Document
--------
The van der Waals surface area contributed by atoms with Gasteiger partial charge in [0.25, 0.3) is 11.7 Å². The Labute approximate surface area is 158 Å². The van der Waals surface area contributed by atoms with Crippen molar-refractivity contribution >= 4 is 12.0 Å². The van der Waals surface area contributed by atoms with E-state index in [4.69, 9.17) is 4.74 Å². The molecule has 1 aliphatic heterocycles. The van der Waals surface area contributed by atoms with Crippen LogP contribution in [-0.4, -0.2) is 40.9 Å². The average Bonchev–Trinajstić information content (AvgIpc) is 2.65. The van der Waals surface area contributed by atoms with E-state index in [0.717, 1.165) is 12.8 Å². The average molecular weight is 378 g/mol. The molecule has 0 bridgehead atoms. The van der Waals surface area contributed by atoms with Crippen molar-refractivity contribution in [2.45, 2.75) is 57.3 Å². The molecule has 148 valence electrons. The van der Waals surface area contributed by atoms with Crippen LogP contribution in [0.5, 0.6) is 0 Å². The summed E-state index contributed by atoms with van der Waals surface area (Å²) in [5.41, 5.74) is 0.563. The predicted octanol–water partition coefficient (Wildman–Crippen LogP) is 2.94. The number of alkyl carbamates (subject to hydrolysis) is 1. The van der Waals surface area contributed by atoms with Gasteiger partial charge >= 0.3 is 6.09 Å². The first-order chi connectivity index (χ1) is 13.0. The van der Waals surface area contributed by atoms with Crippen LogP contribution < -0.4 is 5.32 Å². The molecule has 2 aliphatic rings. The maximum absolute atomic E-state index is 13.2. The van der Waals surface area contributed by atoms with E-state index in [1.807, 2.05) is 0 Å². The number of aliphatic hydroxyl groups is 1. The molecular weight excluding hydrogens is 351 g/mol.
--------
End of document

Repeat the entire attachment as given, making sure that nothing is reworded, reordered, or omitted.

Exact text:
The van der Waals surface area contributed by atoms with Gasteiger partial charge in [0.25, 0.3) is 11.7 Å². The Labute approximate surface area is 158 Å². The van der Waals surface area contributed by atoms with Crippen molar-refractivity contribution >= 4 is 12.0 Å². The van der Waals surface area contributed by atoms with E-state index in [4.69, 9.17) is 4.74 Å². The molecule has 1 aliphatic heterocycles. The van der Waals surface area contributed by atoms with Crippen LogP contribution in [-0.4, -0.2) is 40.9 Å². The average Bonchev–Trinajstić information content (AvgIpc) is 2.65. The van der Waals surface area contributed by atoms with E-state index in [0.717, 1.165) is 12.8 Å². The average molecular weight is 378 g/mol. The molecule has 0 bridgehead atoms. The van der Waals surface area contributed by atoms with Crippen molar-refractivity contribution in [2.45, 2.75) is 57.3 Å². The molecule has 148 valence electrons. The van der Waals surface area contributed by atoms with Crippen LogP contribution in [0.5, 0.6) is 0 Å². The summed E-state index contributed by atoms with van der Waals surface area (Å²) in [5.41, 5.74) is 0.563. The predicted octanol–water partition coefficient (Wildman–Crippen LogP) is 2.94. The number of alkyl carbamates (subject to hydrolysis) is 1. The van der Waals surface area contributed by atoms with Gasteiger partial charge >= 0.3 is 6.09 Å². The first-order chi connectivity index (χ1) is 13.0. The van der Waals surface area contributed by atoms with Crippen LogP contribution < -0.4 is 5.32 Å². The molecule has 2 aliphatic rings. The maximum absolute atomic E-state index is 13.2. The van der Waals surface area contributed by atoms with E-state index in [1.807, 2.05) is 0 Å². The number of aliphatic hydroxyl groups is 1. The molecular weight excluding hydrogens is 351 g/mol.